Jacky - I would ask for a judicial review of your case. The judge erred legally in granting a MJO without documentary evidence of the debt. From my previous working life (pre-repo days) I know there is no way this would stand up to appeal.
-- Too scared to say (firstname.lastname@example.org), May 11, 2001.
Jacky's MJO was granted before CPR came into effect. I really do wonder if it would be granted in today's climate, especially with the Human Rights Act 'guaranteeing' us all a fair, impartial hearing.
Anyway, I don't think anyone's suggesting that the nature of debts can change back and forth. Simply that if there's been a MIG payout, it can't be reclaimed from the ex borrower after six years.
As most shortfall chases may well be undertaken because of pressure from the insurance companies, this suspicion of ours might make us look at the lenders and MIG companies in a less intimidated light.
Jacky (I believe) is plausibly suggesting that the lender takes over the chase because it can give us this '12 year' speech (semi-believable about certain types of mortgage debt), and thus hopes to intimidate people into making settlement offers. That's in my humble, non-expert, opinion, of course.
-- Eleanor Scott (email@example.com), May 20, 2001.
The only thing I can say is, when the first contact was made in '97 it was " on behalf of the Insurers " and because we refuted it and asked questions- all Court transactions were instigated by the Lender! Hey presto! The Insurers disappeared! In my opinion and without prejudice "It stinks! "
-- jacky jones (firstname.lastname@example.org), May 20, 2001.
I agree - but I think based on reading stories on this site and my own experience that "changing the nature" of the debt is precisely what the Lender's try to do on the quiet. You are spot on when you mention intimidation Eleanor. They do intimidate - letters demanding extortionate sums after years of silence can all but shatter your confidence and bully people into admitting to and agreeing to repayments that are not only unreasonable but legally questionable in my view. How many of the Lenders would acknowledge that the portion recovered under a MIG payout would be out of time after six years? Out of interest, has anyone had a letter adjusting the shortfall amount for the MIG payout after six years has expired? Another thought (I am thinking and typing at the same time so forgive the erratic post!) but if, hypothetically speaking, someone were to have a letter which acknowledged that payout under a MIG had been made but that any future payments recovered by either the Lender or the Insurer would be apportioned between them [Lender & Insurer] as and when received...surely the alleged shortfall balance after the MIG payout has to be "simple" and covered by the six year rule? Otherwise how would any party be able to determine what proportion of a recovered payment related to the mortgage element and what proportion to the MIG? For example, take those people conned into making 50 quid a month payments forever. How much of the fifty quid is the Insurers (MIG applicable - 6 years and debt simple) and how much the Lender's (specialty and 12 years? Since the Lender is always quoting Rights of Sub when they chase you, the alleged shortfall has to be recovery under the part of the legislation which covers a debt simple at that point. Would the Lender then say after six years..well keep coughing up the fifty quid as the rest of the shortfall has switched back and now falls under specialty again because the Insurer is time barred? I cannot fathom how that would stand up legally. Or am I missing something? Any thoughts?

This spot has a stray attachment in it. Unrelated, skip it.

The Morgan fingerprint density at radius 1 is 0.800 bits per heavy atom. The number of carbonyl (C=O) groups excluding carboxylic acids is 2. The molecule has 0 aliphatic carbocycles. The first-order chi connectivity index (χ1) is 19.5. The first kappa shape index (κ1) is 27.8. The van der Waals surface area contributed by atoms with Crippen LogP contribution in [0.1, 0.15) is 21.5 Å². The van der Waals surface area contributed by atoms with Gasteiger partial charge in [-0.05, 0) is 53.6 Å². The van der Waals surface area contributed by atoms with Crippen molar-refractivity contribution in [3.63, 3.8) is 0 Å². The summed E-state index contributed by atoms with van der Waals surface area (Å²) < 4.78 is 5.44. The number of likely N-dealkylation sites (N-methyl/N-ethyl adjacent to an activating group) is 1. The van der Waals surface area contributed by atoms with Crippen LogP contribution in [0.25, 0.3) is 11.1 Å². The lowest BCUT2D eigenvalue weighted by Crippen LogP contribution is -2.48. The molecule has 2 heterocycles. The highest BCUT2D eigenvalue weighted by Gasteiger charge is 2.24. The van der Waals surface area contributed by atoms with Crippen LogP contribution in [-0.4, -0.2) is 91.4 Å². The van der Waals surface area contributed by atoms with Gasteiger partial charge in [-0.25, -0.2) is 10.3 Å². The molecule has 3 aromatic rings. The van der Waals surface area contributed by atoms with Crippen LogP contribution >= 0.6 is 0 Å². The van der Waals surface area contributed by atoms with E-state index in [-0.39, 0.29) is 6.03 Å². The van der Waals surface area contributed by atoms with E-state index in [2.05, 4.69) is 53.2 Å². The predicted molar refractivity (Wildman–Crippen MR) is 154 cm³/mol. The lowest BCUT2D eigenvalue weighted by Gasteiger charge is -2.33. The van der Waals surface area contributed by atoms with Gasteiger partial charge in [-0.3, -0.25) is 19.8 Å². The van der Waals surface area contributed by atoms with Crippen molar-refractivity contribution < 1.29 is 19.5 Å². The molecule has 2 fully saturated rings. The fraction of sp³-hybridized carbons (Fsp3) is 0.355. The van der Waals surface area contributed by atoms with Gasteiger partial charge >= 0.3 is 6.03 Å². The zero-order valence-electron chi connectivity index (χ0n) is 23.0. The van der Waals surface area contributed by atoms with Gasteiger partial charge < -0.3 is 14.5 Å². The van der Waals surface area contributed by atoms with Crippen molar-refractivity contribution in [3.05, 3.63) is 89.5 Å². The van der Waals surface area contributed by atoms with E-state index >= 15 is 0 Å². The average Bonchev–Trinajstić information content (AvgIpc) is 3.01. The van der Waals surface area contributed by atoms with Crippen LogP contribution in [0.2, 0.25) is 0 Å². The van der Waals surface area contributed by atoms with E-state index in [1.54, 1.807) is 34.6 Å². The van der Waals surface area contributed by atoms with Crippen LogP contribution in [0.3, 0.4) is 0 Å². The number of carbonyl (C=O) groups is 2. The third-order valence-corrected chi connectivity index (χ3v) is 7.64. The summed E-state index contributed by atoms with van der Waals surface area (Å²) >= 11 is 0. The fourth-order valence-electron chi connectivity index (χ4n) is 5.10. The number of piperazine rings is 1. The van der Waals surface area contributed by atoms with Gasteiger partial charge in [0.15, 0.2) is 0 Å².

-- Too scared to say (email@example.com), May 20, 2001.
I actually think you're on to something. Like I mentioned before, I only found out that I was actually a 'MIG case' by SARNing Abbey National, and insisting that they explained the little code hidden away which said 'catgeory 40.1'. Seems odd to me that a lender would go to such apparent lengths to (in my opinion) keep quiet about my MIG status, unless there was a very good reason for it so doing.
-- Eleanor Scott (firstname.lastname@example.org), May 28, 2001.
Eleanor - and please reply privately if you'd prefer - did you ever find out how much your MIG payout was and when it was made? Would that not be information to which you have a legal entitlement these days? After all, the two parties in your case would have corresponded on the matter and the payout would be logged somewhere in the Insurer's records and be subject to your access rights under the rules. Although I have no written record from the Lender in my [very extensive] files on my case, I recall a phone conversation in which a figure of 11,000 MIG payout was mentioned way back when. I dispute(d) my shortfall on these grounds: the blatent undervaluation, some of the extortionate interest charges as well as "grass cutting" costs (which surely must have belonged to Hyde Park and not my little place,) drains which miraculously blocked in an empty property within days of my leaving and my all time fave - front yard flower bed re-planting (it wasn't my front garden - belonged to the other half of the property). I calculated the MIG payout which I *wish* I had got some record of and less all of the above it totally wiped out any alleged shortfall and actually left a positive balance. I bet yours would do the same.
-- Too scared to say (email@example.com), May 28, 2001.
I think I follow where this thread has gone.
I have a date of payment and an amount of payment made on the MIG.
The insurers are the ones after me as the Halifax cannot as it said a while ago (Dec 1999 I think) that those they have not contacted they will not chase if more than 6 years. This was in addition to the CML agreement.
Is it therefore correct that as the 'debt' being chased is ALL insurance payout - so they say - that it is definately 'simple debt' and therefore they have 6 years from the date payment was made to the lender.
-- Matt (firstname.lastname@example.org), May 30, 2001.
I have only just found this site after being harrrassed for years by Curtis Solicitors.They reckon i owe £20,000 for an insurance claim made by halifax to sun allience after a property was voluntary handed back in1990.halifax sold the flat,without discussing it with us,now my ex is dead and I have been told all the money can be claimed againest me.Is this true!
-- barbie sheargold (email@example.com), February 20, 2002.